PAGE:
9.     Third-degree methods;
     10.    Actual hangings or electrocutions as legal punishment for crime;
     11.    Sympathy for criminals;
     12.    Attitude toward public characters and institutions;
     13.    Sedition; 
     14     Apparent cruelty to children and animals;
     15    Branding of people or animals;
     16    The sale of women, or of a woman selling her virtue;
     17.   Rape or attempted rape;
     18.    First-night scenes;
    19.   Man and woman in bed together;
    20    Deliberate seduction of girls;
    21    The institution of marriage;
    22.    Surgical operations;
    23.   The use of drugs;
    24.   Titles or scenes having to do with law enforcement or law-enforcing officers;
    25.   Excessive or lustful kissing, particularly when one character or the other is a "heavy".

*from Wikipedia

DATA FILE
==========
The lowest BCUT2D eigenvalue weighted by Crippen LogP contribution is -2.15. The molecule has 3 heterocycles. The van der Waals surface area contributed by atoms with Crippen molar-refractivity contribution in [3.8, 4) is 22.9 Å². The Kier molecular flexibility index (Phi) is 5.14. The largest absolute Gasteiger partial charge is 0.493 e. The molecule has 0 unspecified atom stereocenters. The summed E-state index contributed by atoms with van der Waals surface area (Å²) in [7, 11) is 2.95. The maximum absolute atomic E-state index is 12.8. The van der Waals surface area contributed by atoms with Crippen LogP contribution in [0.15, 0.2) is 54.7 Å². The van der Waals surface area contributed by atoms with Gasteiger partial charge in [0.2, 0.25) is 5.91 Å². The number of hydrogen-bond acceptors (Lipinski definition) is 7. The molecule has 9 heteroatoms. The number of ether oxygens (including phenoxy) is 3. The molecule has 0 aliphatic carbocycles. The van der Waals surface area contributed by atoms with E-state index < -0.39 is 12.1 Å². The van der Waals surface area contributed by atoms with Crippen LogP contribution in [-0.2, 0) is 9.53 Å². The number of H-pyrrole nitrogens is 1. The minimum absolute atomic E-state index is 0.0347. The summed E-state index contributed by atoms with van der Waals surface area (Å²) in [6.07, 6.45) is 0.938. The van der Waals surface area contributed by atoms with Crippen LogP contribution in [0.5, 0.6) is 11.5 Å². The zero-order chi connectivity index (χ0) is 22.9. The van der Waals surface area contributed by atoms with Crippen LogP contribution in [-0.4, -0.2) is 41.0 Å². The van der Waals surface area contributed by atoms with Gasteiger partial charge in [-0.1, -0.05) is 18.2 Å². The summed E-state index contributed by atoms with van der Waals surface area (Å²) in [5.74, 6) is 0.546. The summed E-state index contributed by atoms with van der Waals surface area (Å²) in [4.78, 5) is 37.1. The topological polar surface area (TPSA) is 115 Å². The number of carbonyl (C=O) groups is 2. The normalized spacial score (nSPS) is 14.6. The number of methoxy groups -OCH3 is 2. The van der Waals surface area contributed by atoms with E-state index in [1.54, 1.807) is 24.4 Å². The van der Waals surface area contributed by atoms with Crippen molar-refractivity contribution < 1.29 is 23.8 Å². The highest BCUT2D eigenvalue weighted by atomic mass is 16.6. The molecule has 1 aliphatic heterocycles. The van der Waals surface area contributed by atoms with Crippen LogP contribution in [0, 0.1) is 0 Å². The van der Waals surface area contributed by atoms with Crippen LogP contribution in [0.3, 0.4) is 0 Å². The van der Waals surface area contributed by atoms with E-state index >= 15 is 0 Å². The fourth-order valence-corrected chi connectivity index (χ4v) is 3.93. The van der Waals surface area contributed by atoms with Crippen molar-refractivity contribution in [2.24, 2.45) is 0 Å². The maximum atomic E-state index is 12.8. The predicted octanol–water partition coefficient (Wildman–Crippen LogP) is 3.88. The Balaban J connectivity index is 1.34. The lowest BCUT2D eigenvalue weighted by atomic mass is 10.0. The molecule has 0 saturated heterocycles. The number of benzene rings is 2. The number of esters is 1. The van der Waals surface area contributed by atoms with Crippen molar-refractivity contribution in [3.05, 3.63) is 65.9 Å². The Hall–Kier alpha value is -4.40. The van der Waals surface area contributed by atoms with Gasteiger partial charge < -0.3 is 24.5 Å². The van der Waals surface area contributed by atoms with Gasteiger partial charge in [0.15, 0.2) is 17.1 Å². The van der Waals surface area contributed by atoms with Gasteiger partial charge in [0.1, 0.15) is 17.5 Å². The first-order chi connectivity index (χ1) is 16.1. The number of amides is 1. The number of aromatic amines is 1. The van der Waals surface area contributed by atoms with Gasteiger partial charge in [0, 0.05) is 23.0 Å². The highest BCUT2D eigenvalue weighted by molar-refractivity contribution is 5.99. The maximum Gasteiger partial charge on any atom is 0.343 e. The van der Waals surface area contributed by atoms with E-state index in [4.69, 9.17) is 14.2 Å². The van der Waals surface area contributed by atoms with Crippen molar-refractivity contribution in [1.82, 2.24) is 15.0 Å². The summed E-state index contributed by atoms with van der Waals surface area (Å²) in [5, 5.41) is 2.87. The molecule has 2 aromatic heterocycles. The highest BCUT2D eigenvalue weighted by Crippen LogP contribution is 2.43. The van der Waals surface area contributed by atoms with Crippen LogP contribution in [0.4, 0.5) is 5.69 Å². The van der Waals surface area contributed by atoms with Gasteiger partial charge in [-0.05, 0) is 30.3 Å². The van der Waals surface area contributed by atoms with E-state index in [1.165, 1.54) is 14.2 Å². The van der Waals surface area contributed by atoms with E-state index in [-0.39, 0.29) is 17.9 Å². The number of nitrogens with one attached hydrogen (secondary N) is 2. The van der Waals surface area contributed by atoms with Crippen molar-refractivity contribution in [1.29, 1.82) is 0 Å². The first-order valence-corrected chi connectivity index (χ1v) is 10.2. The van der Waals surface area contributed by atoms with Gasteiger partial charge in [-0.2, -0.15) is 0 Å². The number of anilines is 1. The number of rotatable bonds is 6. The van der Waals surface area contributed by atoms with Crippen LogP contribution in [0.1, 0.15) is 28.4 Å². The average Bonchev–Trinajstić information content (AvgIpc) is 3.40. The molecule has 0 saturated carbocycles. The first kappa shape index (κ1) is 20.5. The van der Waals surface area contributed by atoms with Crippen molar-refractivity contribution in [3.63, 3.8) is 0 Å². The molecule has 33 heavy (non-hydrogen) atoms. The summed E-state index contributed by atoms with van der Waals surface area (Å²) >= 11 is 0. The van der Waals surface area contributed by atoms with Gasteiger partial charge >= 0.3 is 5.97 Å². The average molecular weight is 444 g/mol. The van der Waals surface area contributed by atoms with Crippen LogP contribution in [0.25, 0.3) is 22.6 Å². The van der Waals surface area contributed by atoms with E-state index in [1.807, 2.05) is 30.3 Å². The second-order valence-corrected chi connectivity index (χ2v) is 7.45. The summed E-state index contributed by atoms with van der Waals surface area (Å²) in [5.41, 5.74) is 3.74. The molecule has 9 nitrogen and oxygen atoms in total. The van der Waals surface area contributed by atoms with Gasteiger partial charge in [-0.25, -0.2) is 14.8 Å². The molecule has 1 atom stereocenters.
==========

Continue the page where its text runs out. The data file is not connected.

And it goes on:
That's quite an impressive list.  Would present-day viewers choose even one or two out of this list for the entertainment world to follow today? 

I would, but then, I'm old.


Thursday, June 1, 2017

Back on the Farm and sun-ripened tomatoes

    I read a remark last week about farmers being unable to find tomato pickers even at $150 a day. Of course, that brought memories of my childhood, when a farmhand was fortunate if he got $1.00 a day.
   That also brought memories of having a dish of ripe tomatoes twice a day, and at that time, didn't realize how fortunate I was to be raised on a farm.
     Those were the years of the Great Depression, and my dad had to switch from being a cotton farmer to a truck farmer. In fact, he had to leave his cotton crop, unpicked, in the field, because the selling price wouldn't pay for the cost of having it picked.